For weeks, Republicans in the Senate have held up an $180 billion spending bill that would direct money to several federal agencies, from the Justice Department to the Department of Transportation. Funding for all kinds of measures—from rent subsidies for the poor, to a new NASA rocket, to transportation projects—has been left in limbo. But one specific provision that's being held up has victims' advocates particularly worried: a $41 million grant to help states and localities go after rapists by funding jurisdictions to process backlogs of rape kits, the samplings of biological evidence that are taken after a sexual assault and used to identify attackers.
The kits, which contain semen, blood, saliva, hair, and other DNA evidence from rape victims, can be held in storage for decades, allowing rapists to roam free. Experts estimate that there are over 100,000 untested kits sitting on shelves at scores of police departments and crime lab storage facilities around the country, partly because states and localities lack the money needed to process them.
Kym Worthy, the county prosecutor in Wayne County, Michigan, has pushed hard to get through Detroit's backlog, but has run up against funding shortages. She plans to apply for a chunk of the $41 million grant as soon as it's approved. "I'd like it to happen tomorrow," she says. "Every day that goes by is other day that the victims have to wait for justice. This is first grant of it's kind where they really got what it takes."
But since June, the money has been stalled because Republicans, led by Senate Minority Leader Mitch McConnell (R-Ky.), want Democrats to allow them to add several unrelated amendments to the huge appropriations bill. One of those amendments, sponsored by McConnell, would make it harder for the EPA to enact new rules on coal-fired power plants. (His home state of Kentucky has a big coal industry). Another amendment—a longtime favorite of Sen. David Vitter (R-La.)—would strip Obamacare subsidies from congressional staffers. Republicans don't have any intention of passing the main spending bill, argues a Senate Democratic leadership staffer; they're just using the amendments process to stall it. "Demanding amendment votes is meant to distract from [Republicans'] disagreement over popular bills," the staffer says. "Regardless of the outcome of the amendment votes…Republicans have indicated that they are not willing to support the underlying bill." McConnell's office did not respond to requests for comment, but the minority leader has previously accused Democrats of "shutting out" Republican amendments, and other Senate Republicans have accused red state Dems of not wanting to vote on controversial amendments in an election year.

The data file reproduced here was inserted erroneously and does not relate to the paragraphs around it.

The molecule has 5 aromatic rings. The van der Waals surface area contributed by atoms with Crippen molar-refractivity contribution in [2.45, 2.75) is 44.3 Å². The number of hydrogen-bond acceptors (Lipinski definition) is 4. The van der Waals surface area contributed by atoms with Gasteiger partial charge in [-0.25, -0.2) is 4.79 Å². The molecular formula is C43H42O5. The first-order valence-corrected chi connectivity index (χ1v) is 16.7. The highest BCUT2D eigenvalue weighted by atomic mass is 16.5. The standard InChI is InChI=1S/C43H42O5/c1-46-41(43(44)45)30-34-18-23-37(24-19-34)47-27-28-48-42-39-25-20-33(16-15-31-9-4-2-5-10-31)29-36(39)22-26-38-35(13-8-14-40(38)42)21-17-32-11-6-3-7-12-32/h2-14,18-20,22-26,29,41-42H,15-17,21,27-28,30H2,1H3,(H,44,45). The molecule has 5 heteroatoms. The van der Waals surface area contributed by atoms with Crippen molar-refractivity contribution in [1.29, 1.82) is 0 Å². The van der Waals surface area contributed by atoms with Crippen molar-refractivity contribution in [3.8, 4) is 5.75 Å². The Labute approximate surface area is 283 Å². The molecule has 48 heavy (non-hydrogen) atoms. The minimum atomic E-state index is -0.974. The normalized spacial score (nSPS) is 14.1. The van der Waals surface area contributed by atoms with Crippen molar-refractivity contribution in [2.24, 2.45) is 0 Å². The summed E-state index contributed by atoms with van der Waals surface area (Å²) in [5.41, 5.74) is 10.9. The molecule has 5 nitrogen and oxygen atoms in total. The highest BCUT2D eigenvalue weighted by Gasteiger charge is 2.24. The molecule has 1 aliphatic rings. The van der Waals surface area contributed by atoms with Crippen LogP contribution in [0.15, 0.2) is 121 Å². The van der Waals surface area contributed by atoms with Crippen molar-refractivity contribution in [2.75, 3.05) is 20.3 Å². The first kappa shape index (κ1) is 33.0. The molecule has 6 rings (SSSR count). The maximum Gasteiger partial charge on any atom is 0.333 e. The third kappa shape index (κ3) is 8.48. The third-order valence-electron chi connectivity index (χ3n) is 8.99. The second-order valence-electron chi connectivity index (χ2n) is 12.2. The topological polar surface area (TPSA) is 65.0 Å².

In response to the GOP's shenanigans, Senate majority leader Harry Reid (D-Nev.) pulled the bill from the floor in mid-June. Victims' advocates are livid. "Every day that passes without this funding allows perpetrators to continue to roam the streets, confines potentially innocent individuals to prison, and deprives survivors the justice they deserve," says Sarah Tofte, the vice president of policy and advocacy at the Joyful Heart Foundation, which runs a data project called End the Backlog that collects information about rape kit backlogs around the country.
If the Senate can't pass the main appropriations bill, lawmakers may be able to squeeze the rape kit funding into a stop-gap spending measure this fall. But that option hinges on support from both House and Senate Republicans. Republicans on the House and Senate appropriations committees did not respond to a request for comment on whether they would back such a move.
The federal government does not count or track untested rape kits. Most cities and states don't, either. In much of the country, the work has been left to journalists, human rights researchers, and victims' rights advocates. The states with the largest known backlogs are Texas and Tennessee, which each have 20,000 untested kits sitting in storage. There are more than 11,000 unprocessed kits in Detroit, and over 12,000 in Memphis. Detroit recently tested 1,600 of its backlogged kits, which helped the city identify 87 suspected serial rapists and led to at least 14 convictions.
Here is a look at what we do know about the rape kit backlog around the country:
Map by AJ Vicens